INTM441040 - Transfer Pricing: Transactions and Structures: business structures: marketing and distribution - commissionaires: overview
What is a commissionaire and how does it work?
At arm’s length, the lower the risk and activity, the lower the profit a distributor can expect to earn. This gave rise to a number of new structures for distributors, one of the most common of which was the commissionaire arrangement
A commissionaire is an arrangement recognised under the European civil law concept of agency. Under civil law, a commissionaire can enter into sales contracts in its own name, but on behalf of the principal, where the commissionaire does not usually bind the principal. In theory the customer cannot sue the principal - there is no contractual relationship between the principal and the customer.
A typical commissionaire structure for a manufacturing business operating cross border is shown in the diagram below, where the manufacturer is the principal, and the distributor is the commissionaire.
This structure has a number of differences to a traditional selling model.
- The commissionaire is the representative of the principal in its local market (country B).
- The commissionaire enters into a contract for sale with the customer, in its own name, issuing an invoice to the customer.
- At the same time the commissionaire issues a back-to-back purchase invoice to the principal. Back to back invoices are needed for VAT purposes.
- Legal title for the goods passes from the principal to the customer (note this is not the same as the physical delivery of the goods, which may well be from the commissionaire to the customer). Legal title does not pass to the commissionaire as this would negate the some of the major attractions of the structure for the parent (mainly to do with how the profits of the principal are treated for tax purposes)
- The commissionaire receives a commission from the principal, either a percentage of the sales value, or calculated by reference to cost-plus, or perhaps a combination of the two.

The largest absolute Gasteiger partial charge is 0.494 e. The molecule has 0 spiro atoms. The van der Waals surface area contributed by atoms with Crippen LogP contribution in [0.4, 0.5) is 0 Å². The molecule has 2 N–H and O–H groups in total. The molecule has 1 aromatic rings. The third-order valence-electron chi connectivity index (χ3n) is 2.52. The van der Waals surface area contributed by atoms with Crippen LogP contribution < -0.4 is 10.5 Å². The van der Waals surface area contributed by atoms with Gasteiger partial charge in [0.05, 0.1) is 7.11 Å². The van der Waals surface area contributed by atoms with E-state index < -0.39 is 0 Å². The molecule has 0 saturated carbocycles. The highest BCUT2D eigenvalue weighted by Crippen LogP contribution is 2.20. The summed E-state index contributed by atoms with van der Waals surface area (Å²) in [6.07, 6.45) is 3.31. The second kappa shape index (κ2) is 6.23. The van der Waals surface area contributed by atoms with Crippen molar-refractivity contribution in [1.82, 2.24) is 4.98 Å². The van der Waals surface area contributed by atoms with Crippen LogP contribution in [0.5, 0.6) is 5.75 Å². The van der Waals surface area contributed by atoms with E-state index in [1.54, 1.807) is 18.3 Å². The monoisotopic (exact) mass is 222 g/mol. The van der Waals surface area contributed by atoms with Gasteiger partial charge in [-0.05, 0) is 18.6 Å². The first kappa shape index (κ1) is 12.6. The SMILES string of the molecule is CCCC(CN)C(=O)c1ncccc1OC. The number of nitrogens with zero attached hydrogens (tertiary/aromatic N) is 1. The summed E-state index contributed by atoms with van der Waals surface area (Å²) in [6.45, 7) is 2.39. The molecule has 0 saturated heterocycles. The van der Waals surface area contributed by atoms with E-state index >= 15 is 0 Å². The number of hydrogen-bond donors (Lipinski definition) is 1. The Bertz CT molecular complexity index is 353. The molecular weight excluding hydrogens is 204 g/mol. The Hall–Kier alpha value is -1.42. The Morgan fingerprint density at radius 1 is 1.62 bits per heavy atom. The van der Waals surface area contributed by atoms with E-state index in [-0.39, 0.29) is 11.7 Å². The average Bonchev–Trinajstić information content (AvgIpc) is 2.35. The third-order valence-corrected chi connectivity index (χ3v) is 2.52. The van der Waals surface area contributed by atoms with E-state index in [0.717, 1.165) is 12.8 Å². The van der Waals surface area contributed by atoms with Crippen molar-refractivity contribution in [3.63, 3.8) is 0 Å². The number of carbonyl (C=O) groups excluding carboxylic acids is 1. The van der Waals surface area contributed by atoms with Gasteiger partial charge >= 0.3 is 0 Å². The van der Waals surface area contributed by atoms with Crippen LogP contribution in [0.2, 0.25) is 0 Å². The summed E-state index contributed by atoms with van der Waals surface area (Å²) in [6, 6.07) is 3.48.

- The customer may be completely unaware of the commissionaire arrangement. As far as they know, they are buying goods from the commissionaire and will not know what relationship the principal plays in the overall arrangements.
The commissionaire is acting in its own name, but on behalf of and at the risk of the principal. The products remain the property of the principal until they pass to the customer. The functions and risks involved with buying and holding stock and the credit risk of selling the goods appear to have been passed to the principal. These functions and risks are usually the minimum transferred to the principal. Other functions may be transferred as well, for example:
- The physical location of the stock might be moved to another company.
- Marketing intangibles such as brand names, trademarks, customer lists, etc., may be transferred to the principal.
- Marketing strategy and spending may be taken over by the principal.
- Invoice processing might be moved.
Initially commissionaires were used in the computer industry, but since then commissionaire structures have been introduced by MNEs who manufacture and sell clothes, shoes, batteries, cameras, food and household cleaning products. The attractions of this kind of structure, apart from tax, may include the ability to merge operations over a number of European territories, and/or cross subsidise weak or new markets with the revenue flows from stronger markets, rather than incurring start-up losses which cannot then be offset anywhere else.
A typical structure may look something like the following.
The principal in a commissionaire structure is likely to be located within a lower tax territory.
In Europe, the principal buys finished goods from various group manufacturing companies, and then sells the products to customers throughout Europe, using commissionaires in local territories.
Using the commissionaires might reduce the returned profits (and hence tax) in normal-rate territories such as UK, France, Germany, etc. and transfer those profits to the principal. There will also be other benefits to the parent that will potentially reduce it’s own tax liability. Overall the effective tax rate of the group is likely to be reduced.
The following pages (INTM441050 onwards) examine some practical issues around commissionaire structures.